LIFESTYLE

The New Face of Tijuana
Drawn by its burgeoning arts, culinary and fashion scenes, more and more hipster Americans are calling Tijuana home. 
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Jill Holslin, a professor of Rhetoric and Writing at San Diego State University, walked away from her San Diego home and moved 15 miles south across the US border into the city of Tijuana. A growing number of expats are doing the same.

(Rebekah Sager)

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Jill Holslin's livingroom. Lately, a new crop of expats, including Holslin, has moved in to Tijuana—the cultural adventurers, the fearless, and the economically savvy.

(Rebekah Sager)

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Holslin's home office.

(Rebekah Sager)

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Derrik Chinn moved to Tijuana in 2007—for love, he says. He lives in a neighborhood called Playas. It’s maybe 15 minutes from the border and two blocks from the beach.  It’s a modest split level two-bedroom, one and half-bath house.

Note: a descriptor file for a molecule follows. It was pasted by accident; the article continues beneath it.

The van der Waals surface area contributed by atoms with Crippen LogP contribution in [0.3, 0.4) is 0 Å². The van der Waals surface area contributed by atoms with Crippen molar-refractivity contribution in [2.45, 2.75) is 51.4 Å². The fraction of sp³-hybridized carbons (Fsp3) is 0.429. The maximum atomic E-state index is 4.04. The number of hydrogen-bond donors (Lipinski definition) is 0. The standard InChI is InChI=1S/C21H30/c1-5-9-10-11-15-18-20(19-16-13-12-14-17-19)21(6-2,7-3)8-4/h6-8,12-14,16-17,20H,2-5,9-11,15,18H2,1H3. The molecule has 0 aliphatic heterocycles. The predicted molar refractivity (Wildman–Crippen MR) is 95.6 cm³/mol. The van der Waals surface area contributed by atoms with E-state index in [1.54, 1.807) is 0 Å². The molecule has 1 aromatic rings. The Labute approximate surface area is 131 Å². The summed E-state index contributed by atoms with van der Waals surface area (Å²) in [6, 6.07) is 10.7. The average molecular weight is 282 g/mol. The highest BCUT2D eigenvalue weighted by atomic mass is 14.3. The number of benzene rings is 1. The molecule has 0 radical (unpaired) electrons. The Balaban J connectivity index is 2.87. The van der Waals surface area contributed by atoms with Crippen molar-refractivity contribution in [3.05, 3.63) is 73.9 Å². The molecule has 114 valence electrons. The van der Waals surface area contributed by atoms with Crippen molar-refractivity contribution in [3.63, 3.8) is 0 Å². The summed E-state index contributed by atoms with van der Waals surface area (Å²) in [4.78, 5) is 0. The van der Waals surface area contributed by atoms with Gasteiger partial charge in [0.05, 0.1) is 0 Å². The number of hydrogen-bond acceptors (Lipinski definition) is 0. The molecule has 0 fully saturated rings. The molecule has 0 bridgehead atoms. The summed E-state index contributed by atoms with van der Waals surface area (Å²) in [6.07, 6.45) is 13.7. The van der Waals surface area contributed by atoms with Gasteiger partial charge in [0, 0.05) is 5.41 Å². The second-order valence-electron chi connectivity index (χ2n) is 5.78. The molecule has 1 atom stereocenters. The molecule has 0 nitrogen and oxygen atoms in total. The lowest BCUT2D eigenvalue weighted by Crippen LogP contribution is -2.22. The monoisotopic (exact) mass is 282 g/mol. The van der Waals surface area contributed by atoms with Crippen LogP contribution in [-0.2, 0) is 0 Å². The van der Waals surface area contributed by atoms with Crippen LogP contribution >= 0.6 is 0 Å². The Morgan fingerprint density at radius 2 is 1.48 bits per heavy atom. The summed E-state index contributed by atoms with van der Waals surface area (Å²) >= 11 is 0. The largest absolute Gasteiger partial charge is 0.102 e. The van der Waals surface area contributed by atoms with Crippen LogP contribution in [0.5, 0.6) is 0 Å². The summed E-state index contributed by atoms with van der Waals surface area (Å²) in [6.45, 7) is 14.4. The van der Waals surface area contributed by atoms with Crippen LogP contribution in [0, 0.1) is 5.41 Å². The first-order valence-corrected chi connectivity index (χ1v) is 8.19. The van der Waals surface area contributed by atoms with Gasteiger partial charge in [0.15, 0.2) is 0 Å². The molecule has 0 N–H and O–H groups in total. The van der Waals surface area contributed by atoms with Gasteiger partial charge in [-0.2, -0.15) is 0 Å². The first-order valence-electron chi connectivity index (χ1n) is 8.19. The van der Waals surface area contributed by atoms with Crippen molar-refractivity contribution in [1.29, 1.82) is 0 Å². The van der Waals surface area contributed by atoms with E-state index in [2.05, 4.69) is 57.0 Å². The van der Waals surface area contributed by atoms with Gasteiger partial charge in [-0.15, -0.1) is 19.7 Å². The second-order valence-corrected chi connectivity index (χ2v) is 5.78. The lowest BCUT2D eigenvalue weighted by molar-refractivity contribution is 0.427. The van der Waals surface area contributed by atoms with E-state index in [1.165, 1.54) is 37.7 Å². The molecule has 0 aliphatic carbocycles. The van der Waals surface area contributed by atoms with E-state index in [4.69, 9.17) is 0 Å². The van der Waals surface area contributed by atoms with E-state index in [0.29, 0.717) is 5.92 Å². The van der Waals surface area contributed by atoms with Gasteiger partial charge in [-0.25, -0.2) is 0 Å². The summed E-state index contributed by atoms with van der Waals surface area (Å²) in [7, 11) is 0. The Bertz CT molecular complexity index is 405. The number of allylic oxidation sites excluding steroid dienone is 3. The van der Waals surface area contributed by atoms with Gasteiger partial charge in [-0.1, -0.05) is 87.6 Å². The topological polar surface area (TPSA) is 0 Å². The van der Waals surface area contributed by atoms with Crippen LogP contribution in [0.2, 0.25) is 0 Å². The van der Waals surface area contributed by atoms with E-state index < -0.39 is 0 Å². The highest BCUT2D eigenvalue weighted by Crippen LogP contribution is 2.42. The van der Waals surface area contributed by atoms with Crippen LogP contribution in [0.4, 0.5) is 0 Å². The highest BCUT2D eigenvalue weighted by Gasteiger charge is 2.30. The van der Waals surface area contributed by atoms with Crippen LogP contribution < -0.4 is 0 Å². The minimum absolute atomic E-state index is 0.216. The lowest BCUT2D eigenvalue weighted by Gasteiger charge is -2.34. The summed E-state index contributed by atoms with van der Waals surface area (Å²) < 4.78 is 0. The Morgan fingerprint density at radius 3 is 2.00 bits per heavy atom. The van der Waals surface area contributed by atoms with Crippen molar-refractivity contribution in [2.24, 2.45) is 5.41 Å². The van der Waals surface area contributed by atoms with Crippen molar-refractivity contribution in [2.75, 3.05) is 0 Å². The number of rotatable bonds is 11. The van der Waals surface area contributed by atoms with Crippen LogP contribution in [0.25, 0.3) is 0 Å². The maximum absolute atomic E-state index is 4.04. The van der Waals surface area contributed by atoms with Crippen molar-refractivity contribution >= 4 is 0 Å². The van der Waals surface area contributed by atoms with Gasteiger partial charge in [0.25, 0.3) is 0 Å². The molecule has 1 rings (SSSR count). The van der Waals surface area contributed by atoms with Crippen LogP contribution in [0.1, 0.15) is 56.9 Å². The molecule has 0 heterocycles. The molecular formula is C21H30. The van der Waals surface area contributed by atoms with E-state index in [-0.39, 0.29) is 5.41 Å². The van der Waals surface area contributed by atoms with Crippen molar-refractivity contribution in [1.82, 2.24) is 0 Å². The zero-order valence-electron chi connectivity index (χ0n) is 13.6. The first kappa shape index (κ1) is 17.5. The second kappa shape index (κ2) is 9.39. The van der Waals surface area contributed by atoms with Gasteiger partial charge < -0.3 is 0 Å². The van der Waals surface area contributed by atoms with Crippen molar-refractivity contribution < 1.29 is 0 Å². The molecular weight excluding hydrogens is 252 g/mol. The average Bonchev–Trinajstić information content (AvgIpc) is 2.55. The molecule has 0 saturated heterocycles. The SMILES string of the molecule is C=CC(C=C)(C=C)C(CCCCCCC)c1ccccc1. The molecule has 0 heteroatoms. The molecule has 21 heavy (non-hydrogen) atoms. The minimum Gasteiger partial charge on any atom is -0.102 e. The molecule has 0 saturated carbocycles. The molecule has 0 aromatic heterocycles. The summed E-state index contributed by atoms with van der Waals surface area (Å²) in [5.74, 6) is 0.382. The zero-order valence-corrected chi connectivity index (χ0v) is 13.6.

(Rebekah Sager)

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Derrick Chin is from Ohio, and says when he first moved to California, he was told Tijuana was ugly and very dangerous. “None of my friends would go there. But I always wanted to live in another country.”

(Rebekah Sager)

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Derrick Chin's view from Las Playas. He believes one of the reasons the city has gotten such a bad rap is because the average tourist who comes to TJ assaults and abuses the city. “They come here to do things they don’t normally do—drink, hire prostitutes, buy drugs. It’s a respect issue.They feel they can do whatever they want. Nothing has happened to me here in terms of crime. I speak the language and I have a respect and appreciation for the culture.”

(Rebekah Sager)

The New Face of Tijuana

Drawn by its burgeoning arts, culinary and fashion scenes, more and more hipster Americans are calling Tijuana home. 

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